Reading Library, week 1

This week I had my first day as a volunteer at the Reading Public Library.   I was warmly welcomed by all the librarians, and after a tour with Assistant Director Amy Lannon, I sat down to work under Rachel Baumgartner’s supervision.

The first project Rachel set me up with was relatively straightforward.  Using an Excel printout which lists records housed in the local history room, I was to check in the Evergreen system to find out if they were available at other libraries within the Noble network.   Making notes about availability outside of the Reading Library will help librarians decide which books can be put in storage during the move to temporary space (the library will soon undergo a two-year renovation project).  I found the process very satisfying.  I created an efficient routine using keyboard shortcuts and the time flew by.  I was excited to be using Evergreen, one of the open-source Integrated Library Systems (ILS) I’d read about.  After checking in Evergreen, I marked down how many copies exist for each record on the excel printout.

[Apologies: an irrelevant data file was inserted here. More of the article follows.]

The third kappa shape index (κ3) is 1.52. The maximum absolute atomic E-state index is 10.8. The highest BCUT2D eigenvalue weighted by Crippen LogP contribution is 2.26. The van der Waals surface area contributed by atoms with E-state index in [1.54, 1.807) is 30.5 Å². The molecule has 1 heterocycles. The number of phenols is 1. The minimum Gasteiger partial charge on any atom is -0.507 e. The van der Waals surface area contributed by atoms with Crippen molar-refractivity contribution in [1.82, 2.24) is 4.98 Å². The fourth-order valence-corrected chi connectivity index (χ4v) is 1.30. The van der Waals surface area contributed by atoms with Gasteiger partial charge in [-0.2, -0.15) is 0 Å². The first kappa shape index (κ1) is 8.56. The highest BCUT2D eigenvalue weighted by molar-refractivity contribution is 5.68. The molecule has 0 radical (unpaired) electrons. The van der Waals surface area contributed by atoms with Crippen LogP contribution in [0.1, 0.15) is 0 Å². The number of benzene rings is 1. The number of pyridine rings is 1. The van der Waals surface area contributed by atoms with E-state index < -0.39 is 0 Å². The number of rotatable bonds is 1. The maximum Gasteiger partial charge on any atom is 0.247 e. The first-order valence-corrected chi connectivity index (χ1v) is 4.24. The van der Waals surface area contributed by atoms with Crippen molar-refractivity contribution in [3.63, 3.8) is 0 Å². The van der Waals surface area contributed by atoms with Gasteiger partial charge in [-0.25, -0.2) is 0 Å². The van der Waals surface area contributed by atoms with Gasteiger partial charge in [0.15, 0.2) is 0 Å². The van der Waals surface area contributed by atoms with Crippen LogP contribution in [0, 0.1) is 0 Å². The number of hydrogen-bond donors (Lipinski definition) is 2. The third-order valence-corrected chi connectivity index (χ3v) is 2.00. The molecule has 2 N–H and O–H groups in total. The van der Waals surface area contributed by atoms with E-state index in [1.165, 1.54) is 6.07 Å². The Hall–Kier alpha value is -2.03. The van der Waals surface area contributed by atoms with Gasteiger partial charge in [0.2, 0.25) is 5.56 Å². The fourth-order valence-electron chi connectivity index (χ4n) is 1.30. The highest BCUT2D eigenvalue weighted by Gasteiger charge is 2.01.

The second project was much less formulaic, involving the review of materials in two large boxes.  Boy Scouts master, long-time Town Forest Committee member and all-around local legend Ben Nichols had specified that these boxes should go to the library when he passed away, and no one has had the time to look through them.  Rachel explained that the boxes contained maps, notes, and correspondence relating to the Reading Town Forest.  She hoped I could review them and create some kind of a system to organize and catalog what was there.

The first problem I encountered was simple:  I didn’t know how long to look at any given item.  I found many small, pencil-scribbled notes and maps.  I found notes from Town Meetings.  I wanted simultaneously to be thorough and efficient, which suddenly seemed impossible.  I was unsure what to write down about any specific item, but felt I wasn’t making progress by merely flipping through the papers without describing anything.  I didn’t know what to do, but just kept looking, and took notes on a legal pad.

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